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Author Topic: Pyrography Stamp With BobCad V-Carve Feature  (Read 4452 times)

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Pyrography Stamp With BobCad V-Carve Feature
« on: October 23, 2013, 08:21:23 AM »
I've just finished a pyrography stamp, I decided to do this one in stainless, possibly because I love a good steep learning curve  :-\
The text is 11mm high and 40mm wide -

In this instance for the cost of return P&P I'll mill off the date, giving the couple a pyrography stamp they can use to mark a wide range of things. 

For hobby or low volume stuff an easier to machine material such as brass will be entirely suitable but I've had enquiries from furniture manufacturers and wanted to cover all the bases with the first job.

Things I've learned -
1. Use the option to rough out with a milling cutter, this will save huge amounts of time! It'll save engraving cutters too! :'(
2. Make your stock big enough to allow the entire periphery of the job to be roughed with a milling cutter.
3. For fine detail work post the job twice, the second time with a smaller roughing milling cutter so that after roughing with a suitable milling cutter you can repeat the process with a smaller one and leave less work still for your engraving cutters.
4. Build or buy yourself a cutter grinder for sharpening your engraving cutters, you'll save yourself a mint in the long run  ;D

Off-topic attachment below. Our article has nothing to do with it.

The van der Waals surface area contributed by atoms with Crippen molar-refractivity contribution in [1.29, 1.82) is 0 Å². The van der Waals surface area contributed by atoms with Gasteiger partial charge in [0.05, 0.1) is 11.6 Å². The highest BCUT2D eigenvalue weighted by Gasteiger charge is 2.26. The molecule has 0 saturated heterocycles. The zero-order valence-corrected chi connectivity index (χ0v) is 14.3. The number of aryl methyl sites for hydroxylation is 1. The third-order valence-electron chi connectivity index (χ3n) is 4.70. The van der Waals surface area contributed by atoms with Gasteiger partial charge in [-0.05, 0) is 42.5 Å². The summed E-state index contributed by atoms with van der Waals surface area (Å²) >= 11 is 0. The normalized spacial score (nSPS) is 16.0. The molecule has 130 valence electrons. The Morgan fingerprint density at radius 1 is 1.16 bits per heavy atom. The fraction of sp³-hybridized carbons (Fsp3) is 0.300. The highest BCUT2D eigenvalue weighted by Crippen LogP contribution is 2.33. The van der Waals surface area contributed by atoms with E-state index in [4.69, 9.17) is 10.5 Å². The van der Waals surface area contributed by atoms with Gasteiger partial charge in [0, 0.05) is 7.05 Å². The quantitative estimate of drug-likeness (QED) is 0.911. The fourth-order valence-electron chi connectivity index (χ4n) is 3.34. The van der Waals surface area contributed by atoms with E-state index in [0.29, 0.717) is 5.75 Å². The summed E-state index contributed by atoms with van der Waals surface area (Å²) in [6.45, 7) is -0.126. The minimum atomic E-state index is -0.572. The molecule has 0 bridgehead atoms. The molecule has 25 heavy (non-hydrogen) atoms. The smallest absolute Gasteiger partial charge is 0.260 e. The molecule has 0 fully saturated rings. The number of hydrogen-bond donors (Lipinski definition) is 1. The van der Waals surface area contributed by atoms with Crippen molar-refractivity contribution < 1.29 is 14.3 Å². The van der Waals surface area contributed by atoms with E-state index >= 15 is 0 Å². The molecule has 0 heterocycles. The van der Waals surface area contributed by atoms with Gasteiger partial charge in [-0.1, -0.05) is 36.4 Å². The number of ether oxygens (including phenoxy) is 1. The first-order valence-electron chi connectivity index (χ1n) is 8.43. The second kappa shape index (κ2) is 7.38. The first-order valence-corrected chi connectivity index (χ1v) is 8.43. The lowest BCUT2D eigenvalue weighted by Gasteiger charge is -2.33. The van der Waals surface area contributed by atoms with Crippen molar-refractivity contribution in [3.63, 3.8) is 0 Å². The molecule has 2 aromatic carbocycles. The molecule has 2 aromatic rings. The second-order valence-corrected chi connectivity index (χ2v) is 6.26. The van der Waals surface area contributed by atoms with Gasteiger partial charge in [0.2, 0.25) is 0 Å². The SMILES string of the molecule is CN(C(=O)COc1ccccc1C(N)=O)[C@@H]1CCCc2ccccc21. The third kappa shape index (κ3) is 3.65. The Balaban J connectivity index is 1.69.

Re: Pyrography Stamp With BobCad V-Carve Feature
« Reply #1 on: October 29, 2013, 12:23:08 PM »
What was your depth of cut on the Rough pass, and the Finish pass? Also, what was the Feed rates of each? Judging from the impression made from the stamp, it appears to have turned out Excellent! Great work!
Re: Pyrography Stamp With BobCad V-Carve Feature
« Reply #2 on: October 29, 2013, 12:41:51 PM »
The engraving cutters I'm using aren't robust enough for roughing passes in 316 Stainless, I'm investigating inserted tooling for roughing but until then I'm stuck with a maximum of .5mm depth of cut at 28 000rpm and with really, really, really slow feed. Finishing was with two passes at +.1mm depth, each using cutters with smaller tip size to get into the fine detail.
I discovered too late for this job that keeping the work clear with compressed air significantly prolongs the life of the engraving cutters, I've now built a dedicated air supply using a large fridge compressor with the receiver and control gear from a portable compressor that burned out last year (I knew that would come in handy ;-) )